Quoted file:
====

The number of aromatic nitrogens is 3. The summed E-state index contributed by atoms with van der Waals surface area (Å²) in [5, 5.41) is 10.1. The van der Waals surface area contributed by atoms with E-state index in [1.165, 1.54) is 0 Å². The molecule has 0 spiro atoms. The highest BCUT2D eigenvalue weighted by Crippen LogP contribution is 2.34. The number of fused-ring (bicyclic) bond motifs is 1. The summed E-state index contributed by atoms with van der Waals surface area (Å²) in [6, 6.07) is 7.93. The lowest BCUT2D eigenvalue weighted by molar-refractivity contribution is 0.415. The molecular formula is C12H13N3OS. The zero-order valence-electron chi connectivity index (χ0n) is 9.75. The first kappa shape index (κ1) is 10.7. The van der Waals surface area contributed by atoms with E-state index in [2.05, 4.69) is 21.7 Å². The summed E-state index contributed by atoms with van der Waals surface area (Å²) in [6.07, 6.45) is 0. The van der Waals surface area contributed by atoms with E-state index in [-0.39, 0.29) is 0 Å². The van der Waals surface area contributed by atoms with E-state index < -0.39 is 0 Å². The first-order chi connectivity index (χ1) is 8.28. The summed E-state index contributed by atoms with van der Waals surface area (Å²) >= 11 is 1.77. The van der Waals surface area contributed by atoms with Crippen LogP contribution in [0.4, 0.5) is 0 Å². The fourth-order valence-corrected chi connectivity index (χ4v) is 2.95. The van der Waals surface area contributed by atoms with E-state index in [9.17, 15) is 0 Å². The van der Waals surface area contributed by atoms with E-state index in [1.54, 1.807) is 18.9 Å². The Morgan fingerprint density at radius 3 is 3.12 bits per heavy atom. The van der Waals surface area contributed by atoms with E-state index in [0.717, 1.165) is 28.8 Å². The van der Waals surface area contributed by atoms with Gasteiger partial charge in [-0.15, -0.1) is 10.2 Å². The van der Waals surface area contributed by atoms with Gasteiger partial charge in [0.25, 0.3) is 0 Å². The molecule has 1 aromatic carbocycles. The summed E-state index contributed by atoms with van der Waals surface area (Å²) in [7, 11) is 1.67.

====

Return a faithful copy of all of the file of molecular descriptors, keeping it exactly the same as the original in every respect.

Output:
The number of aromatic nitrogens is 3. The summed E-state index contributed by atoms with van der Waals surface area (Å²) in [5, 5.41) is 10.1. The van der Waals surface area contributed by atoms with E-state index in [1.165, 1.54) is 0 Å². The molecule has 0 spiro atoms. The highest BCUT2D eigenvalue weighted by Crippen LogP contribution is 2.34. The number of fused-ring (bicyclic) bond motifs is 1. The summed E-state index contributed by atoms with van der Waals surface area (Å²) in [6, 6.07) is 7.93. The lowest BCUT2D eigenvalue weighted by molar-refractivity contribution is 0.415. The molecular formula is C12H13N3OS. The zero-order valence-electron chi connectivity index (χ0n) is 9.75. The first kappa shape index (κ1) is 10.7. The van der Waals surface area contributed by atoms with E-state index in [2.05, 4.69) is 21.7 Å². The summed E-state index contributed by atoms with van der Waals surface area (Å²) in [6.07, 6.45) is 0. The van der Waals surface area contributed by atoms with E-state index in [-0.39, 0.29) is 0 Å². The van der Waals surface area contributed by atoms with E-state index < -0.39 is 0 Å². The first-order chi connectivity index (χ1) is 8.28. The summed E-state index contributed by atoms with van der Waals surface area (Å²) >= 11 is 1.77. The van der Waals surface area contributed by atoms with Crippen LogP contribution in [0.4, 0.5) is 0 Å². The fourth-order valence-corrected chi connectivity index (χ4v) is 2.95. The van der Waals surface area contributed by atoms with E-state index in [9.17, 15) is 0 Å². The van der Waals surface area contributed by atoms with E-state index in [1.54, 1.807) is 18.9 Å². The Morgan fingerprint density at radius 3 is 3.12 bits per heavy atom. The van der Waals surface area contributed by atoms with E-state index in [0.717, 1.165) is 28.8 Å². The van der Waals surface area contributed by atoms with Gasteiger partial charge in [-0.15, -0.1) is 10.2 Å². The van der Waals surface area contributed by atoms with Gasteiger partial charge in [0.25, 0.3) is 0 Å². The molecule has 1 aromatic carbocycles. The summed E-state index contributed by atoms with van der Waals surface area (Å²) in [7, 11) is 1.67.